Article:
Peg Welch: In a League of Her Own

“I’ve learned that you shouldn’t go through life with a catcher’s mitt on both hands; you need to be able to throw something back.”  -Maya Angelou

Often when we’re young, we’re unable to recognize that we are not the center of everyone else’s universe, where others are in our path only to serve us and our immediate needs.  From those around us, we snatch what we can where we can, like we’re walking the aisles of a grocery store with an empty cart and an empty stomach.  We feed, we grow, and then something miraculous happens–we learn. Life is no longer “The [YOUR NAME HERE] Show”.  We stop catching with two mitts and begin throwing something back. 

To everyone who knew her, Peg Welch was a woman who “threw back” with both hands. From her career as a teacher to her dedication to family, to her loving marriage to Lloyd, Peg found joy and fulfillment in giving her best to those she loved.  And her enormous capacity to give back didn’t just stop at family, it extended to her friends and teammates, too.

Anne Randler recalled a time when she was a new player, and she was working to improve her fielding.  “Peg and I worked on the field until it was almost dark.  She kept saying ‘Again.  Again. Try it again, Annie.’  She wouldn’t give up on me, and she wouldn’t let me give up either.  She believed I could do it, and eventually, I did.”

“To succeed in life you need three things: a wishbone, a backbone, and a funny bone.”  -Reba McEntire

Peg had all three.  In fact, her tenacity was one of her trademarks. A common theme from her friends was that if Peg wanted something done, it got done. Take her love of music.  Peg wasn’t satisfied just singing in the women’s acapella group, The Sun Tones. She wanted to influence the group’s musical approach, and so became one of its Music Directors from late 2014-2016.  Judy Barry, who has sung with The Sun Tones since its inception in 2003 remembers, “Peg was  wonderful as a director, singer, piano player and at the time knowledgeable about teaching devices.” 

On the field, Peg was equally driven. She loved softball and played throughout most of her adult life.  She was a fierce shortstop, demonstrating her skills on the Diamonds Women’s Travel Team and the Saturday League, and helping to manage the Carson Realty team with her close friend Barbara Pearson.  Remembers Barbara, “Even after Peg found out she had cancer, she showed up at practices and didn’t want to let people down.”

Victoria Black recalled, “Peg was an avid player and one tough cookie. Even after Peg was diagnosed with cancer, there were two things that she loved doing – the first was singing and the second was playing softball. She had been undergoing treatment for a couple of years and she wanted to play softball. She came [to practices] when she could and signed up for the newly formed ladies league. She was a woman of strength, determination, and a positive attitude.”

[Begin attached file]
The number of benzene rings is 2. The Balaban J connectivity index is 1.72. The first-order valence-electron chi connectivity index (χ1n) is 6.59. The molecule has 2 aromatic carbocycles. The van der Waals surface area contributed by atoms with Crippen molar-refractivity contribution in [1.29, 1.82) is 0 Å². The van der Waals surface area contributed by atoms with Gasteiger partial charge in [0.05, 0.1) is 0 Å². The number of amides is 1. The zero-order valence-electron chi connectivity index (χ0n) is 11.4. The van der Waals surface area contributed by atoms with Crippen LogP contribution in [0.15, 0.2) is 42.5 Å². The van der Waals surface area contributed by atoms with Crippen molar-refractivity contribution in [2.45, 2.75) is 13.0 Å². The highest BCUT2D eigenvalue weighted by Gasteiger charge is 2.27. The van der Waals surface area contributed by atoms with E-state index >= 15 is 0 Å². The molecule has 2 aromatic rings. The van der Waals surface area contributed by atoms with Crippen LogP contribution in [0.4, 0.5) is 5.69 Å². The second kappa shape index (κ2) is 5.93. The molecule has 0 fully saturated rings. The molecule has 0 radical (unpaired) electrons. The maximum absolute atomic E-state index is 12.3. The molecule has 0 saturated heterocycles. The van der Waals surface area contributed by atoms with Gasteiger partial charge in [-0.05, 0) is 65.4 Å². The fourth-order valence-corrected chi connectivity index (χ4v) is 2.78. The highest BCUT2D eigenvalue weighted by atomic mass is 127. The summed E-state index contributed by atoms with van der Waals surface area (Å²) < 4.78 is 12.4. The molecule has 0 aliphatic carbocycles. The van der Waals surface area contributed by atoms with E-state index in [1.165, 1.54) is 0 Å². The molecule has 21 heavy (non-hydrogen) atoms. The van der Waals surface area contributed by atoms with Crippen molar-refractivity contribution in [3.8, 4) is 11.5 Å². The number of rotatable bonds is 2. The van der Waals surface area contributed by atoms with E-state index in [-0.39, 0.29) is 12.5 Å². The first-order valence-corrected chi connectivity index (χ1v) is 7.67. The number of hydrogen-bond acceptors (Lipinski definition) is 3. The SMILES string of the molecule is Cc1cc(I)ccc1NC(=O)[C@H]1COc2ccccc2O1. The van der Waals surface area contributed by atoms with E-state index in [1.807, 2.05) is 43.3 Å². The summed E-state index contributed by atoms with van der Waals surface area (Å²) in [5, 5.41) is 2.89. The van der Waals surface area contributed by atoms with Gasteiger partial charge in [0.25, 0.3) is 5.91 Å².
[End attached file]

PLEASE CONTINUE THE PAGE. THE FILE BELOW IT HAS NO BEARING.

Those who possess steadfast drive and determination could easily overwhelm others.  But not so with Peg.  Her light-hearted spirit and reliable cheerfulness smoothed out the edges that might make others appear rough. Many friends, like Marcia Goettge and Anne Randler found Peg inspirational.  Remembers Anne, “She made you want to work harder than you thought you could.”  Fueled by her passion for the game, Peg worked tirelessly to help her teammates grow in confidence and skill.  

The mark of a true leader is one who supports others to carry on without them.

“Death leaves a heartache no one can heal, love leaves a memory no one can steal.” –Unknown

Peg’s memory remains bright in the years since her untimely passing.  Her impact on those whose lives she touched was demonstrated by the decision to rename the Women’s League in her honor in 2019. 

“Peg came to the field for photos on Opening Day, November 23rd, 2019. However, at the field, after the team photos were taken, she had a medical emergency and was transported to the hospital and then to her home. Peg passed away on Dec 8, 2019. Because of her dedication, determination, positive attitude, and love of the game, we named the league in her memory.  After Peg was taken to the hospital on that Opening Day, we played because we knew that she would have wanted us to,” Victoria recounted.

In 2023, the Women’s Softball League created an award in her honor:  The Peg Welch Team Spirit Award.  Each season, one player will be selected who best embodies the league’s Code of Conduct and the traits that Peg was best known for:

  • Poise and Leadership
  • Empathy and Support
  • Good Sportsmanship

Right before Peg passed away, she had the opportunity to meet her new grandchild. “She loved her grandchildren, and was so happy to be able to meet her newest before she left us,” said Barbara Pearson. Unlike many of us who had the good fortune to know Peg’s kindness and generosity, her grandchildren will grow up and one day ask, “What was grandma like?”.  This is what they will hear: 

Warm. Caring. Beautiful. Dedicated. Talented. Musical. Religious. Loving. Friend.

The people who knew Peg best and loved her most might sum her up this way: Peg understood that to be happy you needed to catch life with one hand and throw back with the other.

Peg Welch is front row, third from right. 

Peg Welch tribute video: